• Status Assigned
  • Percent Complete
  • Task Type Patches
  • Category Codecs
  • Assigned To
  • Operating System All players
  • Severity Low
  • Priority Very Low
  • Reported Version Release 3.6
  • Due in Version Undecided
  • Due Date Undecided
  • Votes
  • Private
Attached to Project: Rockbox
Opened by Buschel - 2010-10-25

FS#11702 - mpc filterbank synthesis optimization

This patch resorts the v-array within mpc’s synthesis filter. Through this data is placed more locally for the performance critical function mpc_decoder_windowing_D() and allows ldm-usage in the asm’ed parts.

This first patch does work for simulation but not for ARM or CF builds. An update with more optimized ARM asm will follow, CF asm needs to be corrected by someone with knowledge on CF assembly.

The output is binary identical.

nls commented on 2010-10-26 12:20

here’s a patch that adapts the cf asm. checksum for the 128k test sample matches before and
speedup is ~0.9MHz.

Some interesting (and somehow distracting) results after bringing the ARM asm back to work. Measured on PP5022 (iPod Video) and S5L870x (iPod nano 2G)

svn PP5022: 22.2 MHz S5L: 36.0 MHz (svn is using the ARM asm comparable to
PP5022: 22.3 MHz S5L: 41.9
PP5022: 23.1 MHz S5L: 39.8 MHz

Both patches also exchange the “global” memmove with a loop to reduce the moved data. This has no measurable effect on PP5022, but saved ~3.1 MHz on S5L.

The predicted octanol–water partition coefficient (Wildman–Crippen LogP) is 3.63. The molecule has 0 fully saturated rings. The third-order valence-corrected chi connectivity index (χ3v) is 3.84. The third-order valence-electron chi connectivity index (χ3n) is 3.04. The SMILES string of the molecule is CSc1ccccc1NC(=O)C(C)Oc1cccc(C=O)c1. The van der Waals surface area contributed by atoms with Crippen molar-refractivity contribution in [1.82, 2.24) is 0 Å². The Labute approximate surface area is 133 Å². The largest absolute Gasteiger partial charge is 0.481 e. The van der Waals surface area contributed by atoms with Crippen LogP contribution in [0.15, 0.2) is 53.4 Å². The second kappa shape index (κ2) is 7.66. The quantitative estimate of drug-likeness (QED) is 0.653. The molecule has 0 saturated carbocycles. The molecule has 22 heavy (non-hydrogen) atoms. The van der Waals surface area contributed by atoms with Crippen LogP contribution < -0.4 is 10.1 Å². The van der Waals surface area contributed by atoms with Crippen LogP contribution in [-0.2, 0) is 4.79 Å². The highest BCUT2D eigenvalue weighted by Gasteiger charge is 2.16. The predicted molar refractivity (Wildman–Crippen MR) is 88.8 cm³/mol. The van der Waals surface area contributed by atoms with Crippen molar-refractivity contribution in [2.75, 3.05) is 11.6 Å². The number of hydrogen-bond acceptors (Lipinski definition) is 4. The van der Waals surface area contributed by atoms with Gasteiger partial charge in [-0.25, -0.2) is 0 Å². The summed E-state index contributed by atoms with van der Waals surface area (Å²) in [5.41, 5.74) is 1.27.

nls commented on 2010-10-31 23:21

I tested some rearrangements of the asm code for arm and got some minor posiyive results on the beast but nothing close to reclaiming the speed loss of the patch so i think the issue is with the memory access changes
had another idea for armv6, the set of most significant word multiply instrs can probably be used there to get a little more speed and free up a register but i don’t want to code that before i know which version we will keep.

I am in favour of keeping the svn implementation. We should keep the above patches as documentation in case we may work on this re-arranging again.

This patch drops the changes from above and reduces stalls for >=arm9. Use two variants of synthesis filterbank: a) arm7, b) arm9 and above.

nano 2g: 36.0 MHz (svn), 34.6 MHz (patch v10)

GigaBeat (beast) was tested with a former patch version: 29.6 MHz (svn), 26.2 MHz (patched).

Test on any other CPU’s – arm9 and above – is welcome!

nls commented on 2010-11-02 06:38

why not test ARM_ARCH == 4 instead of defined(CPU_PP) || (CONFIG_CPU == PNX0101) ?

oh and good job! you clearly had more success than i with this :)

why not test ARM_ARCH == 4 instead of defined(CPU_PP) || (CONFIG_CPU == PNX0101) ?

Because ARM_ARCH==4 is also valid for arm9 CPUs like S5L870x (iPod nano 2g). As the stall reduced path is faster for those as well, I needed to search for a way to only #ifdef the “ARM_ARCH==4 and arm7” CPUs. As there is no such #define available – at least to my knowledge – I simply check for the two CPU-types which are relevant.

I know nothing of ARM architectures and differences, but maybe it would be better to invent a new define, than to slightly abuse an already existing one? Checking for specific CPUs rather than CPU features is the kind of thing that will get forgotten when adding a new target, isn’t it?